Apparently, my school is going to have an anti-gravity club.
At first I thought this would be a political organization which would organize protest marches and write letters antagonizing gravity and its senseless deformation of spacetime. But actually it is about thwarting gravity as a physical force by buying powerful magnets and spinning them at high revolutions. (This kind of idea is what happens when internet access falls into the wrong hands.)
I guess pseudoscience is a lot like magic in that the effect is always contingent on finding something quaint but generally available and adding a ritual.
Magic: add newt eyes to cauldron, stir while chanting in a forgotten tongue.
Psuedoscience: add neodynium magnets to box, spin while eating pizza and talking about Star Trek.
I felt kind of sorry for the kid who was trying to sell this, because he chose to do so in my physics class. A general rule of thumb for anti-gravity devices, time portals, and perpetual motion machines is that you take a brief walk over to the humanities department before you do any marketing. You don't want to be talking to someone who knows tensor calculus when you start invoking silly neologisms like "time-matrix."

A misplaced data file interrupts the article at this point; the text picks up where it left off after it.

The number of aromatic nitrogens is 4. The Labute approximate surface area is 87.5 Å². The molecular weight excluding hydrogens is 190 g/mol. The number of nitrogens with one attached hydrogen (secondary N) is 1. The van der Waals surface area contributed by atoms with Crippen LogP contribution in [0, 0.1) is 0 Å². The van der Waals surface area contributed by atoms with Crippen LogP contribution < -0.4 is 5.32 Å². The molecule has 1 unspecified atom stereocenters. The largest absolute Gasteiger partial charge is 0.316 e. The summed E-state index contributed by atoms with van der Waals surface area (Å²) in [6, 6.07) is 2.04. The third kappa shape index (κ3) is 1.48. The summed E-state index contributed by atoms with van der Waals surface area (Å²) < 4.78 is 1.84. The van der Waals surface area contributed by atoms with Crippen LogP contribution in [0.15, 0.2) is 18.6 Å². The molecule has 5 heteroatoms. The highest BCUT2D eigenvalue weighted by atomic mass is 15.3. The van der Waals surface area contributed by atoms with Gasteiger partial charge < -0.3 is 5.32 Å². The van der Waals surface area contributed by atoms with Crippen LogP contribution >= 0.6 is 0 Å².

Personally, I have been working on my own miracle pseudoscience invention called the Reduced Mass Electrochemical Energy Transfer Catalyzation Transmogrifier. The precise details are of course highly technical, but the basic apparatus consists of an energy crystal, neodynium magnets, capacitors, resistors, pecans, and a small block of lead encased in a metal tin wrapped with copper wire. The energy for the device comes from kinematics: by jumping up and down and shaking the device, it can transform up to 17 grams of your subcutaneous body fat into harmless electromagnetic energy and for every 14 minutes of shaking.
I'm also working on a larger version which is unfortunately twice as heavy but is also twice as effective!
- earth day
- green toilet
- harsh realities
- interior decorating
- white people